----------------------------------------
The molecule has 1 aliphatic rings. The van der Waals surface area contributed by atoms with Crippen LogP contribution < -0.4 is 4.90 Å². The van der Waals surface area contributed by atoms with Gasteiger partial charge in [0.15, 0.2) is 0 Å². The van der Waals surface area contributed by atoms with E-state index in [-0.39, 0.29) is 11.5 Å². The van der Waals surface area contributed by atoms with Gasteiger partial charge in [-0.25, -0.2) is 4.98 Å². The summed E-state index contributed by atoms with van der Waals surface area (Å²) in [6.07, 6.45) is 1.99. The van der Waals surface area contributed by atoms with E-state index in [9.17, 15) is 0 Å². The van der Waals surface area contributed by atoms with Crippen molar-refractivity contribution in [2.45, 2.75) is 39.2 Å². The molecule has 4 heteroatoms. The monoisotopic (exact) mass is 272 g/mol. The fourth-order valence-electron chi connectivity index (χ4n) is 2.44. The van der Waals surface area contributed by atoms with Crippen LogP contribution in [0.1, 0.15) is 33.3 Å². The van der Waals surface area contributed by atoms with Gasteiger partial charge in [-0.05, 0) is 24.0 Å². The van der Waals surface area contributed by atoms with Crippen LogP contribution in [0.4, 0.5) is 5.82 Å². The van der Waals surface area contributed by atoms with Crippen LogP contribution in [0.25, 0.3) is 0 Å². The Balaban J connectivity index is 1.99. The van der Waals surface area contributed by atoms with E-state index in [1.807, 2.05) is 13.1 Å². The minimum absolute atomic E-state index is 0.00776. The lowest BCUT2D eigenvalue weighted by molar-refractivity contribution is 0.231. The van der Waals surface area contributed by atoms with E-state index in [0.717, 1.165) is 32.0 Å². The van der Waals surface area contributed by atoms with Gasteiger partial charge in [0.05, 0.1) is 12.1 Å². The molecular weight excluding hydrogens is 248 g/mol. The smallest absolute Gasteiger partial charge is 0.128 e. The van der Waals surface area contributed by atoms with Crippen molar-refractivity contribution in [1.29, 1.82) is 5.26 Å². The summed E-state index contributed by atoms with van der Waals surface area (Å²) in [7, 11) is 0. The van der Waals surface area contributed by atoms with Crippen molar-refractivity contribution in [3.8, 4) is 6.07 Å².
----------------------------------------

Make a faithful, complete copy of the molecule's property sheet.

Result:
The molecule has 1 aliphatic rings. The van der Waals surface area contributed by atoms with Crippen LogP contribution < -0.4 is 4.90 Å². The van der Waals surface area contributed by atoms with Gasteiger partial charge in [0.15, 0.2) is 0 Å². The van der Waals surface area contributed by atoms with E-state index in [-0.39, 0.29) is 11.5 Å². The van der Waals surface area contributed by atoms with Gasteiger partial charge in [-0.25, -0.2) is 4.98 Å². The summed E-state index contributed by atoms with van der Waals surface area (Å²) in [6.07, 6.45) is 1.99. The van der Waals surface area contributed by atoms with E-state index in [9.17, 15) is 0 Å². The van der Waals surface area contributed by atoms with Crippen molar-refractivity contribution in [2.45, 2.75) is 39.2 Å². The molecule has 4 heteroatoms. The monoisotopic (exact) mass is 272 g/mol. The fourth-order valence-electron chi connectivity index (χ4n) is 2.44. The van der Waals surface area contributed by atoms with Crippen LogP contribution in [0.1, 0.15) is 33.3 Å². The van der Waals surface area contributed by atoms with Gasteiger partial charge in [-0.05, 0) is 24.0 Å². The van der Waals surface area contributed by atoms with Crippen LogP contribution in [0.4, 0.5) is 5.82 Å². The van der Waals surface area contributed by atoms with Crippen LogP contribution in [0.25, 0.3) is 0 Å². The Balaban J connectivity index is 1.99. The van der Waals surface area contributed by atoms with E-state index in [1.807, 2.05) is 13.1 Å². The minimum absolute atomic E-state index is 0.00776. The lowest BCUT2D eigenvalue weighted by molar-refractivity contribution is 0.231. The van der Waals surface area contributed by atoms with E-state index in [0.717, 1.165) is 32.0 Å². The van der Waals surface area contributed by atoms with Gasteiger partial charge in [0.05, 0.1) is 12.1 Å². The molecular weight excluding hydrogens is 248 g/mol. The smallest absolute Gasteiger partial charge is 0.128 e. The van der Waals surface area contributed by atoms with Crippen molar-refractivity contribution in [1.29, 1.82) is 5.26 Å². The summed E-state index contributed by atoms with van der Waals surface area (Å²) in [7, 11) is 0. The van der Waals surface area contributed by atoms with Crippen molar-refractivity contribution in [3.8, 4) is 6.07 Å².